There’s a lot of conflicting nutritional information out there, but few foods are more controversial than milk. Many people are switching from cow milk to substitutes such as goat, soy or almond milk. But is that really necessary? Here’s what science says about the health benefits of the various forms of milk.
Believe it or not, the research suggests good old-fashioned cow milk is actually very healthy. One assessment, published in the journal Food & Nutrition Research, found that milk consumption was associated with greater muscle mass and bone density, and lower risk of type 2 diabetes, childhood obesity, stroke and cardiovascular disease.
You don’t necessarily need to drink skim milk, either. Fat is an important part of a balanced diet, and meals that contain fat make you feel fuller for longer than fat-free meals. One study suggests that the amino acids in whole milk are more easily absorbed than those in skim milk.
The downside: Many people have trouble digesting cow milk. You can take pills containing lactase — the enzyme that digests lactose — or drink milk fortified with lactase. One-tenth of people are also allergic to the cow milk protein casein. If you’re one of these people, you shouldn’t drink cow milk.
Nutritionally, goat milk is similar to cow milk, but with a higher protein content. While it’s widely seen as less allergenic, the evidence for that is debatable — it contains less casein than cow’s milk, but has similar amounts of lactose, and is highly similar overall.
One experiment, published in the journal Pediatric Allergy and Immunity, found that 25 percent of people who are allergic to cow milk are also allergic to goat milk. Another study found that percentage to be higher but added that “for the 25 percent of patients that tolerate goat’s protein, goat’s milk can be an excellent substitute in children older than 2 years old.”
Studies have found no difference between babies drinking goat milk vs. cow milk, although one study, published in the Journal of Pediatric Gastroenterology and Nutrition, did note that its protein content was more similar to human breast milk than cow milk. Another study said that unmodified goat milk should not be favored over cow milk for feeding babies due to the higher protein and lower folate (vitamin B9) content.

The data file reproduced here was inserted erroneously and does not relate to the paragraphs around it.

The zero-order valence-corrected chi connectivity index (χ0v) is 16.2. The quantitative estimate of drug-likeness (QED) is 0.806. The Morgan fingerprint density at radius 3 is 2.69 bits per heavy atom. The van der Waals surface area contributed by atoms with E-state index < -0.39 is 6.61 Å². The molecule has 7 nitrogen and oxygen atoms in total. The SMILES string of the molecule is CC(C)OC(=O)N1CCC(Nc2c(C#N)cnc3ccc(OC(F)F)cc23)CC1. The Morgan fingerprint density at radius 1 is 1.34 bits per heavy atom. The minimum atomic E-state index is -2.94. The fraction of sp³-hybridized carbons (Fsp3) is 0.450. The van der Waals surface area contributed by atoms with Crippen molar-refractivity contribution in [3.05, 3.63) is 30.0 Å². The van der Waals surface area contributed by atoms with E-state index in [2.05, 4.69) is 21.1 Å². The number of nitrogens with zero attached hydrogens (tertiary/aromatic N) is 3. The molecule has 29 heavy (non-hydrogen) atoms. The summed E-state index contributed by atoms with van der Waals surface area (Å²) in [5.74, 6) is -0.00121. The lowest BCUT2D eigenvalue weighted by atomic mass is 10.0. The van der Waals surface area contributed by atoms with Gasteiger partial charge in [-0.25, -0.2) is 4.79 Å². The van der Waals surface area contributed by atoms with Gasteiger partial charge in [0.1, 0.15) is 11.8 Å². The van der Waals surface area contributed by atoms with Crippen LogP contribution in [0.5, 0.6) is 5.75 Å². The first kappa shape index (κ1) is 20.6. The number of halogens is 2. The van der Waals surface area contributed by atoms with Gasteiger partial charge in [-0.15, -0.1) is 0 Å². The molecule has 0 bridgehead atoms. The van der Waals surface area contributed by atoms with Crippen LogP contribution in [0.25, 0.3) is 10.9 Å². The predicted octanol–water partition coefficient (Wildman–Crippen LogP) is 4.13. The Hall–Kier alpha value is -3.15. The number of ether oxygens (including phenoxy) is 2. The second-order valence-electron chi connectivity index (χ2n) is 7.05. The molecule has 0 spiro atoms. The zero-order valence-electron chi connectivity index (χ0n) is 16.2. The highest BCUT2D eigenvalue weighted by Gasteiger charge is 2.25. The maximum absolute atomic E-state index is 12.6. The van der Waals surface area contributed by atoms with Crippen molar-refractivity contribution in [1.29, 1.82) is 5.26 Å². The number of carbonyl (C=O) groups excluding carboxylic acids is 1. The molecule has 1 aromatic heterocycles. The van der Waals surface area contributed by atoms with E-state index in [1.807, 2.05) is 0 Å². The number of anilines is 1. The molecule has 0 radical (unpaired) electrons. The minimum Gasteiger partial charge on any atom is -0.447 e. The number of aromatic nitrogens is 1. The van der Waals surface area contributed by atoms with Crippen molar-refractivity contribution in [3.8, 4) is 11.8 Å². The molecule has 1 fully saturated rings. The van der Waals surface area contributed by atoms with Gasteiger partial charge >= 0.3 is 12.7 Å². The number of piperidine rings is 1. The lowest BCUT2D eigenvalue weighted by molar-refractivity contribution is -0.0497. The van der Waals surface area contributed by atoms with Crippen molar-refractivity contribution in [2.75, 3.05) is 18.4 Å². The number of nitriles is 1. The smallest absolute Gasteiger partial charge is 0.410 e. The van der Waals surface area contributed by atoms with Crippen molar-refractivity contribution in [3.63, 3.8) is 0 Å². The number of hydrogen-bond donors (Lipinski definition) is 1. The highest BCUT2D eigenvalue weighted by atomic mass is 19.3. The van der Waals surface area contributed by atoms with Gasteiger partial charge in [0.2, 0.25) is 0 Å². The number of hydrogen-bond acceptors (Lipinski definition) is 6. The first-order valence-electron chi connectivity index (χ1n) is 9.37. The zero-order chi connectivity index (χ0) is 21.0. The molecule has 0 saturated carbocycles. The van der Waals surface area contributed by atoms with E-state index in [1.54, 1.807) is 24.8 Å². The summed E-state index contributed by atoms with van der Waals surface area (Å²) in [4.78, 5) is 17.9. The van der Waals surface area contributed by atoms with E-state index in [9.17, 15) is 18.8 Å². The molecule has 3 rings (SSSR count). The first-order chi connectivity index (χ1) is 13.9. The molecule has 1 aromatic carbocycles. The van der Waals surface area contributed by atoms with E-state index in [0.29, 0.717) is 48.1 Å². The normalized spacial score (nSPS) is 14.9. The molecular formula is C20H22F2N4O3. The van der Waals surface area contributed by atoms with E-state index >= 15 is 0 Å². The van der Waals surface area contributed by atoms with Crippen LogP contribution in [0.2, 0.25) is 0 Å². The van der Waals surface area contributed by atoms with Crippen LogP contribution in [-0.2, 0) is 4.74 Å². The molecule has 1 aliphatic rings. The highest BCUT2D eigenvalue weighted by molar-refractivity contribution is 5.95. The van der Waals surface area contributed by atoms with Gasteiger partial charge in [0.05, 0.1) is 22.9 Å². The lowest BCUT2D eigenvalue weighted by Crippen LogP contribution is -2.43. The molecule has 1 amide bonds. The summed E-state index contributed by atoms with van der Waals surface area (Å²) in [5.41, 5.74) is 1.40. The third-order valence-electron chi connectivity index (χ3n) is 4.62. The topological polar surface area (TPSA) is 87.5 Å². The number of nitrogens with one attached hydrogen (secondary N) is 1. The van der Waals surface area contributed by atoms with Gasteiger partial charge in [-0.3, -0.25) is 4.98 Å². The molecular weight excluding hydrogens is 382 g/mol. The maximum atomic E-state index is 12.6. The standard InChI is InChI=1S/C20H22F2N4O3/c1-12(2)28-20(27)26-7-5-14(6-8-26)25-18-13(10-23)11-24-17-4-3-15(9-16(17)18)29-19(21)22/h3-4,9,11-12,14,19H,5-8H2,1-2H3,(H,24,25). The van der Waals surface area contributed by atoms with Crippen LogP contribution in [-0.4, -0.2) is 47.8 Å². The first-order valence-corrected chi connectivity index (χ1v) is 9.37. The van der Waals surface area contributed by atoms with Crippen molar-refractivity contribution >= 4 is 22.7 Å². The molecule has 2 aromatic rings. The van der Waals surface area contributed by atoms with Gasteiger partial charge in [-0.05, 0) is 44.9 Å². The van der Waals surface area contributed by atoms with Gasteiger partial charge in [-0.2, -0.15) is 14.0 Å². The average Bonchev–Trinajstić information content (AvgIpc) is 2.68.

If you’re allergic to cow milk, goat milk is worth a try, although you may need to buy it online in powdered form. Babies under 2 years old who are allergic to cow milk should not be given goat milk products without consulting a doctor.
Almond milk lacks both casein and lactose, and almost everyone can digest it just fine. In lab tests, infants who were allergic to cow milk were shown to have no adverse reaction to almond milk.
While it’s great from an allergy standpoint, almond milk does not have a complete amino acid profile — the protein in it isn’t as healthy as that in animal milk, and it has less protein overall. It also often has added sugar; if you choose to drink it, get a sugar-free brand.
Unlike most plant protein sources, soy has a complete amino acid profile. Unfortunately, it’s not as hypoallergenic as almond milk — in the same study referenced in the previous section, 23 percent of cow milk-allergic infants showed sensitivities to soy milk.
Soy also contains phytoestrogens, which mimic the effect of natural estrogen, causing hormonal disruptions. While this isn’t a cause to completely avoid soy, it should be consumed in moderation, particularly during puberty.
Commonly used as a cooking ingredient, coconut milk is more rarely consumed as a milk substitute. Coconut milk is naturally lower in protein and higher in fat than any other form of milk, although coconut milk meant for drinking is always reduced in fat.
Due to its inferior protein content with a poor mix of amino acids, coconut milk by itself is not an adequate milk substitute. On the plus side, coconut allergies are rare and not associated with nut allergies.
Rice milk is sometimes favored by patients who have severe allergic reactions to milk and other milk substitutes. Unfortunately, it has an unfavorable nutritional profile, and replacing cow milk with rice milk has been found to lead to severe malnutrition in those with food allergies.
So Which Milk Is Best For You?
Looking at the research, cow milk still seems to be the healthiest kind of milk, provided that you can digest it without issue. That’s a big “if” though — for people who have trouble with cow milk, goat milk is worth a try.
For vegans, soy milk is the option that provides the best protein content. For those with milk allergies, almond milk is your best bet. The protein content of both soy and almond milk can be improved by mixing in a little bit of whey protein powder, providing similar protein content to cow milk, without the allergenic side effects.